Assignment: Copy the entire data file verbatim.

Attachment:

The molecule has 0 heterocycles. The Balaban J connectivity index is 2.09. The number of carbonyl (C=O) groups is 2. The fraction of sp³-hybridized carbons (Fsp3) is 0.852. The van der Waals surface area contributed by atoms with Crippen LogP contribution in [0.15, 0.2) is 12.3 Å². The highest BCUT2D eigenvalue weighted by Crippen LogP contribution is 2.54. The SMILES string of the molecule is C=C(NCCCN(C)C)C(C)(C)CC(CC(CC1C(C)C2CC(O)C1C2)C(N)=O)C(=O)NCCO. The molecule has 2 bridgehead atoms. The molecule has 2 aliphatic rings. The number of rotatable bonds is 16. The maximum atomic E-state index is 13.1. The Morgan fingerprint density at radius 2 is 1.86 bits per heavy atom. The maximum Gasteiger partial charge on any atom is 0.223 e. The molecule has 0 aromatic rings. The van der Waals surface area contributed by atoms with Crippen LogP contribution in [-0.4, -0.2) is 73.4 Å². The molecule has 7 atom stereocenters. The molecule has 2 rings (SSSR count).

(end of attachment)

The molecule has 0 heterocycles. The Balaban J connectivity index is 2.09. The number of carbonyl (C=O) groups is 2. The fraction of sp³-hybridized carbons (Fsp3) is 0.852. The van der Waals surface area contributed by atoms with Crippen LogP contribution in [0.15, 0.2) is 12.3 Å². The highest BCUT2D eigenvalue weighted by Crippen LogP contribution is 2.54. The SMILES string of the molecule is C=C(NCCCN(C)C)C(C)(C)CC(CC(CC1C(C)C2CC(O)C1C2)C(N)=O)C(=O)NCCO. The molecule has 2 bridgehead atoms. The molecule has 2 aliphatic rings. The number of rotatable bonds is 16. The maximum atomic E-state index is 13.1. The Morgan fingerprint density at radius 2 is 1.86 bits per heavy atom. The maximum Gasteiger partial charge on any atom is 0.223 e. The molecule has 0 aromatic rings. The van der Waals surface area contributed by atoms with Crippen LogP contribution in [-0.4, -0.2) is 73.4 Å². The molecule has 7 atom stereocenters. The molecule has 2 rings (SSSR count).